In mid-2015, Malaria Consortium began to look into the potential of starting up projects in Sierra Leone following the Ebola crisis of 2014-2015.
Sierra Leone is a country of approximately six million people in West Africa and, as a result of a protracted civil war which ended in 2001, it is considered one of the least developed countries in the world. Before the Ebola crisis, it was listed 183 out of 187 countries on the Human Development Index.
The disease burden is also heavy, with high levels of maternal and child mortality, and year-round malaria transmission. The Ebola crisis further weakened health systems and has resulted in a loss of over six percent of the qualified health workforce, less availability of government funds for health expenditure, lower access and uptake of routine health services, increased cases of ‘routine’ diseases such as malaria. It also resulted in a loss of trust and confidence in the health system.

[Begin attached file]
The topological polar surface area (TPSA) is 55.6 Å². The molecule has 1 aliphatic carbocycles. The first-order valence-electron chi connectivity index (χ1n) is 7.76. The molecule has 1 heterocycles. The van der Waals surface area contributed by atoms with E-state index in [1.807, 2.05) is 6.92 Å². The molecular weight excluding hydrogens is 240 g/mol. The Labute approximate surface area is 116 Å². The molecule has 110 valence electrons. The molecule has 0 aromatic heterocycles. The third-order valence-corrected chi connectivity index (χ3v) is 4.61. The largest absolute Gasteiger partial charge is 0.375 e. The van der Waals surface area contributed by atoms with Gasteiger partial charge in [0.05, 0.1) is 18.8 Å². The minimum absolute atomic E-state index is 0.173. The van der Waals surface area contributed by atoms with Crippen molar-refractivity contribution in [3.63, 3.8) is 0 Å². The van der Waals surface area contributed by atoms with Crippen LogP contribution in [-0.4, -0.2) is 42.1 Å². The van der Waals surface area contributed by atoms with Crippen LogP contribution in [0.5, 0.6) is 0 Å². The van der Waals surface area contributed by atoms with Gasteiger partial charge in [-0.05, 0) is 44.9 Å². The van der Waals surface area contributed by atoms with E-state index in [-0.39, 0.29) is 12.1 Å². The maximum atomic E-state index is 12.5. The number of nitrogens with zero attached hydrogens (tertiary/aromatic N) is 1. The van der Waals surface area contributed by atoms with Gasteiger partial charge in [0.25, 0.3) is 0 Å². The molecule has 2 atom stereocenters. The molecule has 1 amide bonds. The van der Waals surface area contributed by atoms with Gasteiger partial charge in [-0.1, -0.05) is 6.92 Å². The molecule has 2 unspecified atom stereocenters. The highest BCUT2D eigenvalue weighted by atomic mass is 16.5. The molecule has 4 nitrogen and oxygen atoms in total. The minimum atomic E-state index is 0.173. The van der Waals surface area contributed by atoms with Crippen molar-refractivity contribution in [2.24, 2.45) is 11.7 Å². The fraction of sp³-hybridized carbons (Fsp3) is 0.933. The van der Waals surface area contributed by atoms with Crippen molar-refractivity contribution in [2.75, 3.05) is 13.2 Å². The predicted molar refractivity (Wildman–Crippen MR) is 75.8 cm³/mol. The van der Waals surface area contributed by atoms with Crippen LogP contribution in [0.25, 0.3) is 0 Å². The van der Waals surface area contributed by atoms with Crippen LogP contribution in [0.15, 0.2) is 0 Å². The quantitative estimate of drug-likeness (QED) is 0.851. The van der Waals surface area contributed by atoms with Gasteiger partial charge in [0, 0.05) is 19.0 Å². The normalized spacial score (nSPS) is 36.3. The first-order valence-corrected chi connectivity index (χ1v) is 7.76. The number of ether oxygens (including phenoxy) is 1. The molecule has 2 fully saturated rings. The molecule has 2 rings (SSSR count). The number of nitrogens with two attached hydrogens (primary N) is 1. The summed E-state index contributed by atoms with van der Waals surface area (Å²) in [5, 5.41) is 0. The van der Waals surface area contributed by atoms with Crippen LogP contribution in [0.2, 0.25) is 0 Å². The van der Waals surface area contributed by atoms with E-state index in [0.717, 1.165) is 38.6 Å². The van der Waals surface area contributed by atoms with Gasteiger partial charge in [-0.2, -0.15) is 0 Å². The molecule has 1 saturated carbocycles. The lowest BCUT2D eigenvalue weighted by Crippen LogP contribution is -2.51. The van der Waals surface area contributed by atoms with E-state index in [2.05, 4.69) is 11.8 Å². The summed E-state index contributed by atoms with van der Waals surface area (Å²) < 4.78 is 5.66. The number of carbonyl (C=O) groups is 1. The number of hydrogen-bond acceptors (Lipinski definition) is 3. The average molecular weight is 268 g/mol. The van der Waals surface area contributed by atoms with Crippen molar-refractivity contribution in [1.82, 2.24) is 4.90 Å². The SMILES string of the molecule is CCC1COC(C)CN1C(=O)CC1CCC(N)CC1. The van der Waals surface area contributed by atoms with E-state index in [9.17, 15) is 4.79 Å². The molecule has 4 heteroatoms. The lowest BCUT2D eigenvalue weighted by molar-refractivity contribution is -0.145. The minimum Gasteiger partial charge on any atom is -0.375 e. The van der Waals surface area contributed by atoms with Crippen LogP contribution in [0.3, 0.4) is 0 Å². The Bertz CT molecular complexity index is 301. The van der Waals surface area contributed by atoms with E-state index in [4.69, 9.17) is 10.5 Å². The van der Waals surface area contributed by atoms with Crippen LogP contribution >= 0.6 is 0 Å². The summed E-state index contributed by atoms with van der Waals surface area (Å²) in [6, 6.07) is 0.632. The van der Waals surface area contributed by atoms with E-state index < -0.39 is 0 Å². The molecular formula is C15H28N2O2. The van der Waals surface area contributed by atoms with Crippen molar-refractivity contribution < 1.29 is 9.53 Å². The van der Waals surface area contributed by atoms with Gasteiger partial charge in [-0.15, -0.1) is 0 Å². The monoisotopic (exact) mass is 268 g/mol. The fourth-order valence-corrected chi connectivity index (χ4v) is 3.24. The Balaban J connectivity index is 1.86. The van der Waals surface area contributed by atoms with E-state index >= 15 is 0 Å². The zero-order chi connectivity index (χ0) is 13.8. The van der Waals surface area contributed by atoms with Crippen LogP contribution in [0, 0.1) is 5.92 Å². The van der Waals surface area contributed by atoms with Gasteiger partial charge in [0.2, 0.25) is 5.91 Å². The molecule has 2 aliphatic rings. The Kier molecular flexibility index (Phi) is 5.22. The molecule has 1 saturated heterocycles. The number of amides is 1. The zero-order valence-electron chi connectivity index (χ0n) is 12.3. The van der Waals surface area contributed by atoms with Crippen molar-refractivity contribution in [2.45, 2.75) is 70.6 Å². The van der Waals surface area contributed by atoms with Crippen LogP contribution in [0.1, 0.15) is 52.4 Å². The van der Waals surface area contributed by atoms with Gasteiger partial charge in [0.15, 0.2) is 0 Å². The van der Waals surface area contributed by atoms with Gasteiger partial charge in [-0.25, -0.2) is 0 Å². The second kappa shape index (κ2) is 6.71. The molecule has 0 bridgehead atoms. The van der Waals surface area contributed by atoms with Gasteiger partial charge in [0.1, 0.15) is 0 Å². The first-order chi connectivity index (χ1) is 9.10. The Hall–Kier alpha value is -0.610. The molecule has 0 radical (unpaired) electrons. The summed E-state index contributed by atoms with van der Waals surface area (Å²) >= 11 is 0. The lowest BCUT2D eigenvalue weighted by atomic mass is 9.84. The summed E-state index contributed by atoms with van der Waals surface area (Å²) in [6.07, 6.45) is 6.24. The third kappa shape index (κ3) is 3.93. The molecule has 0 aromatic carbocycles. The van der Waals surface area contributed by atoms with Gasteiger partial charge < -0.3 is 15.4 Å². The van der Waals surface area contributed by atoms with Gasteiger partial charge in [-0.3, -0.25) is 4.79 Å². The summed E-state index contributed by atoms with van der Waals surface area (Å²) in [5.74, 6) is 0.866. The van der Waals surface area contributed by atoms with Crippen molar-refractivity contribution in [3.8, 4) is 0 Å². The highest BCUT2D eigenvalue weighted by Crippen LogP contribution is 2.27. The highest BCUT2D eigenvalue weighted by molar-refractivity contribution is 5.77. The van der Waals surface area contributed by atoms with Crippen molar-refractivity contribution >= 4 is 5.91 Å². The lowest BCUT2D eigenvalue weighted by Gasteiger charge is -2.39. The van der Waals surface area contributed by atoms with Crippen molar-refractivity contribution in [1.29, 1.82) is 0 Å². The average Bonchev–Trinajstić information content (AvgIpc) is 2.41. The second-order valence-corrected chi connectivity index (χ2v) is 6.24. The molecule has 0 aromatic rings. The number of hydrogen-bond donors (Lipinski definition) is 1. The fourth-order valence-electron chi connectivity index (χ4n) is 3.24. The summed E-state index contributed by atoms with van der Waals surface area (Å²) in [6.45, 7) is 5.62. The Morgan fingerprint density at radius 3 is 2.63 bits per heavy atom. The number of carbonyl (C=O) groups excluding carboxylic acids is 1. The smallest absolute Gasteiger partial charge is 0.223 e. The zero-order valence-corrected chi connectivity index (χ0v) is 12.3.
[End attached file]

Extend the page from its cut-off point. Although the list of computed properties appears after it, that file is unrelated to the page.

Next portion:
Factors that led to the Ebola outbreak include poor or non-existent disease surveillance systems (including community surveillance), weak community health systems, poor availability and quality of health services in rural and remote areas, poor accountability in the health system, ineffective health system strengthening initiatives and preference for traditional healthcare over the formal health system.
These are areas in which Malaria Consortium has expertise and as a result, we carried out a scoping visit to explore the potential for establishing programming to complement and support Sierra Leone’s recovery phase, and to build relationships with key Ministry of Health and Sanitation (MoHS) stakeholders and in-country donors.